The person I find even more compelling was Wisner’s assistant director, Col. Kilbourne Johnston, who was an expert on biological and chemical warfare and who, according to Baker, was employed with the Air Force at the same time he was with the CIA. 

Let me just say that Baker has some seriously mad research skills, because I’ve found no online sources linking Kilbourne Johnston to the Air Force—only documents pertaining to his stint with the Army Service Forces during WWII. But Baker found hard copies of documents that identify a Mr. Johnson—which was Johnston’s original surname—in the Air Force who had the same phone number as the CIA’s Kilbourne Johnston. According to Baker’s citations in the back pages of his book, Johnston was in the Air Force’s Air Targets Division, which, well…I think we have a pretty good notion of their area of expertise.

After an extended illness following a trip to Asia in May 1952, Johnston left both the CIA and the Air Force and started a lithograph business. (I don’t care who you are;  when your inner voice tells you that life’s too short and that you need to start something new, like lithography, for example, it’s best to heed the call.) In 1955, at the still-youthful age of 48, he signed on with the Texas Division of Champion Paper, a name that probably rings a bell for readers who are familiar with the paper mill that used to occupy 601 N. B Street in Hamilton, Ohio. And for good reason. Because in the late 1950s, this highly decorated Air Force colonel and assistant director of the CIA moved to Hamilton to work at the headquarters of Champion Paper, and in 1962, he was named vice president. He remained in that position until 1966. 

In other words, this Army/Air Force colonel who knew everything there was to know about what the CIA was up to in the early 1950s was living 10 miles from Miami University not too long after he left the Agency. Did he and Lt. Col. Switzer ever meet up for coffee or a cold one to, you know, talk about sensitive stuff? If Switzer had known who was living nearby, I think he would have conjured up a way.

The third take-home I learned from Baker’s book could turn out to be a game-changer. It has to do with a more efficient, more effective way to search for CIA documents that are posted in their Electronic Reading Room. If you visit the search page for the CIA’s FOIA Electronic Reading Room and type in a word or term such as “hypnosis,” you’ll probably bring up a huge number of pages to wade through, most of which have no bearing on what you’re actually looking for. But if you type “hypnosis” into the Google search bar, a more digestible list of documents will pop up, with short descriptions that give you a clue what they’re about and quick links that take you straight to the document instead of an intermediary page that the CIA has set up. It’s usually faster too.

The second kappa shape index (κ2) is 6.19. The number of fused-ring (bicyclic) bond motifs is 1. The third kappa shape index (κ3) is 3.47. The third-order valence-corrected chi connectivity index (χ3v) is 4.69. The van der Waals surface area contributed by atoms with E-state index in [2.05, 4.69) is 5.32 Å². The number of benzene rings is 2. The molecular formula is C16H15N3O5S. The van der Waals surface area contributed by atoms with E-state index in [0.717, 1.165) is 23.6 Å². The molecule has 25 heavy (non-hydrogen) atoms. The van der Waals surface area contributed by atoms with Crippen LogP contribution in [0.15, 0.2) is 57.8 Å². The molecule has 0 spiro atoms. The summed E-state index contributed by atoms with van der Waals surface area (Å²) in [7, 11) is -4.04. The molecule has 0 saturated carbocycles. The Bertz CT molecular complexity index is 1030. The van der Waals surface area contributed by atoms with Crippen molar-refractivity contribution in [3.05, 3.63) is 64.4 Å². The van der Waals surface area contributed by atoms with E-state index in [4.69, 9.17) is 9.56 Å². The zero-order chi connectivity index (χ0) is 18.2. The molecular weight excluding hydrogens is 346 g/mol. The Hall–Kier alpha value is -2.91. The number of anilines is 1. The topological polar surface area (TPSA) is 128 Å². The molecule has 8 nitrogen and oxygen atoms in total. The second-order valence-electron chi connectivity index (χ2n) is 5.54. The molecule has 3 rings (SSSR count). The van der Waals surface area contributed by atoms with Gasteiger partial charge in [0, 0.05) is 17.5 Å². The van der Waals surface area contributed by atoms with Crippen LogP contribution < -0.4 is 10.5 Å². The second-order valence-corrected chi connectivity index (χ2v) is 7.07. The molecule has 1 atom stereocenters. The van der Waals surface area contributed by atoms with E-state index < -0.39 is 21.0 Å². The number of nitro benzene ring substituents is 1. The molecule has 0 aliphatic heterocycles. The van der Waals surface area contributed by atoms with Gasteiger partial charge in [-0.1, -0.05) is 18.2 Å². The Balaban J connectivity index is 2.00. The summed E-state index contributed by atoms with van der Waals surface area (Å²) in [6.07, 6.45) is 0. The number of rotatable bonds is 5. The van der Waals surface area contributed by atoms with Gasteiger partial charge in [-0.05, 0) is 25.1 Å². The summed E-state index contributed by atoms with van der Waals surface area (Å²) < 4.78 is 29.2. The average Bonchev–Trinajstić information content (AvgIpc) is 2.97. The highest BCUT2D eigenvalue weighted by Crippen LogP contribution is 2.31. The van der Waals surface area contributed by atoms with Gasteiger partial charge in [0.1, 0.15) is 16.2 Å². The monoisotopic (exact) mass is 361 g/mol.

This search technique plus a document that Baker describes in his book concerning the CIA’s sanitization process directly applies to…

Announcement #2

The unredacted July 15, 1952, memo still hasn’t turned up

Remember the CIA memo dated July 15, 1952, in which a group of panelists is named for a [BLANK] Study Group? As I mentioned in my May 20, 2021, blog post, I think that the letters RDB (abbrev-speak for the Department of Defense’s Research and Development Board) occupy the blank next to “Subject” and I also believe, based on the chronology of various related memos, that the RDB’s study group had to do with Project ARTICHOKE.

All of the names listed in the memo are blanked out as well. Here’s that memo: 

In August 2016, I submitted a FOIA request to the CIA asking them to lift the redactions from the list of names. Almost three years later, on May 12, 2019, they responded as follows: “Please be advised that we conducted a thorough and diligent search in an effort to locate a full-text version of the document, but unfortunately were unsuccessful.” 

In other words: Sorry, but we only have the whited-out version.

I appealed on the basis of, well, here’s an excerpt: “I find it inconceivable that a government employee charged with the critical responsibility of declassifying national security documents would be so sloppy and abusive in his or her handling of this information as to somehow misplace or destroy the original document, particularly given the CIA’s already embarrassing history with mishandling documents pertaining to MKULTRA.” 

I also quoted Senator Edward Kennedy, who said the following during the Joint Hearing before the Select Committee on Intelligence on MKULTRA in August 1977:

The intelligence community of this Nation, which requires a shroud of secrecy in order to operate, has a very sacred trust from the American people. The CIA’s program of human experimentation of the fifties and sixties violated that trust. It was violated again on the day the bulk of the agency’s records were destroyed in 1973. It is violated each time a responsible official refuses to recollect the details of the program. The best safeguard against abuses in the future is a complete public accounting of the abuses of the past. [bold formatting added]

On June 11, 2021, they wrote and said that I should receive a ruling sometime around December 8, 2022. I’m not sure what I was doing on December 8, 2022, which was a Thursday, but I know for sure that I wasn’t reading the CIA’s ruling on my appeal, which has yet to arrive.

Last week, I called the CIA and left a message asking for a status update on my appeal. Still no word. 

But in the book Baseless, Nicholson Baker discusses a CIA document from 1975 (the year when the Church Committee was investigating the intelligence activities of the CIA and other agencies) that describes a process by which the CIA sanitized its records in response to requests from members of the House and Senate. Its title, “Workers’ Kit for Sanitizing Documents,” is friendly and adorable and almost sounds as if they could create a child’s version to sell on Amazon. I’m including it here: